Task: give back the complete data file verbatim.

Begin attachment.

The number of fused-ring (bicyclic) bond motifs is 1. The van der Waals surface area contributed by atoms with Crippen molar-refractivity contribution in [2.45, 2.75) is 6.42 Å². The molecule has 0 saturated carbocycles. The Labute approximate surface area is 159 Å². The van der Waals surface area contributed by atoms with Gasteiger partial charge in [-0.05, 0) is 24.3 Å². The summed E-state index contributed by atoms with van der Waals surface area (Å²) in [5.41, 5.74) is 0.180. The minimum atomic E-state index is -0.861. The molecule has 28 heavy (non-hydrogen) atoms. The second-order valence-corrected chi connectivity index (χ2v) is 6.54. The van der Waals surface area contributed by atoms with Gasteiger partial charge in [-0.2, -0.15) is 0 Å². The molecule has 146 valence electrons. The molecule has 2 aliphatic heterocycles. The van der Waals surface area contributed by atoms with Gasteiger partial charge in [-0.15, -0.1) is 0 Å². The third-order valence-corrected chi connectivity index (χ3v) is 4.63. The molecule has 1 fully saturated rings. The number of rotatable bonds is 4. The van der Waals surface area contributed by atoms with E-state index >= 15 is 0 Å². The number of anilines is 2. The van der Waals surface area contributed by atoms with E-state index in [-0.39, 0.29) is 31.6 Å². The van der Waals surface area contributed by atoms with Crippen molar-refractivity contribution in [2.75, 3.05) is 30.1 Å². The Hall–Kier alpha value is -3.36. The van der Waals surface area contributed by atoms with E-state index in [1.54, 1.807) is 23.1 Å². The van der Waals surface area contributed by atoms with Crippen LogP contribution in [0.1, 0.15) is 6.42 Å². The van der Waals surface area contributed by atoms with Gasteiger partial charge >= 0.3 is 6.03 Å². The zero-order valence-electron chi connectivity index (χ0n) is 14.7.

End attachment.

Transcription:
The number of fused-ring (bicyclic) bond motifs is 1. The van der Waals surface area contributed by atoms with Crippen molar-refractivity contribution in [2.45, 2.75) is 6.42 Å². The molecule has 0 saturated carbocycles. The Labute approximate surface area is 159 Å². The van der Waals surface area contributed by atoms with Gasteiger partial charge in [-0.05, 0) is 24.3 Å². The summed E-state index contributed by atoms with van der Waals surface area (Å²) in [5.41, 5.74) is 0.180. The minimum atomic E-state index is -0.861. The molecule has 28 heavy (non-hydrogen) atoms. The second-order valence-corrected chi connectivity index (χ2v) is 6.54. The van der Waals surface area contributed by atoms with Gasteiger partial charge in [-0.2, -0.15) is 0 Å². The molecule has 146 valence electrons. The molecule has 2 aliphatic heterocycles. The van der Waals surface area contributed by atoms with Gasteiger partial charge in [-0.15, -0.1) is 0 Å². The third-order valence-corrected chi connectivity index (χ3v) is 4.63. The molecule has 1 fully saturated rings. The number of rotatable bonds is 4. The van der Waals surface area contributed by atoms with E-state index >= 15 is 0 Å². The number of anilines is 2. The van der Waals surface area contributed by atoms with E-state index in [-0.39, 0.29) is 31.6 Å². The van der Waals surface area contributed by atoms with Crippen molar-refractivity contribution in [2.75, 3.05) is 30.1 Å². The Hall–Kier alpha value is -3.36. The van der Waals surface area contributed by atoms with E-state index in [1.54, 1.807) is 23.1 Å². The van der Waals surface area contributed by atoms with Crippen LogP contribution in [0.1, 0.15) is 6.42 Å². The van der Waals surface area contributed by atoms with Gasteiger partial charge >= 0.3 is 6.03 Å². The zero-order valence-electron chi connectivity index (χ0n) is 14.7.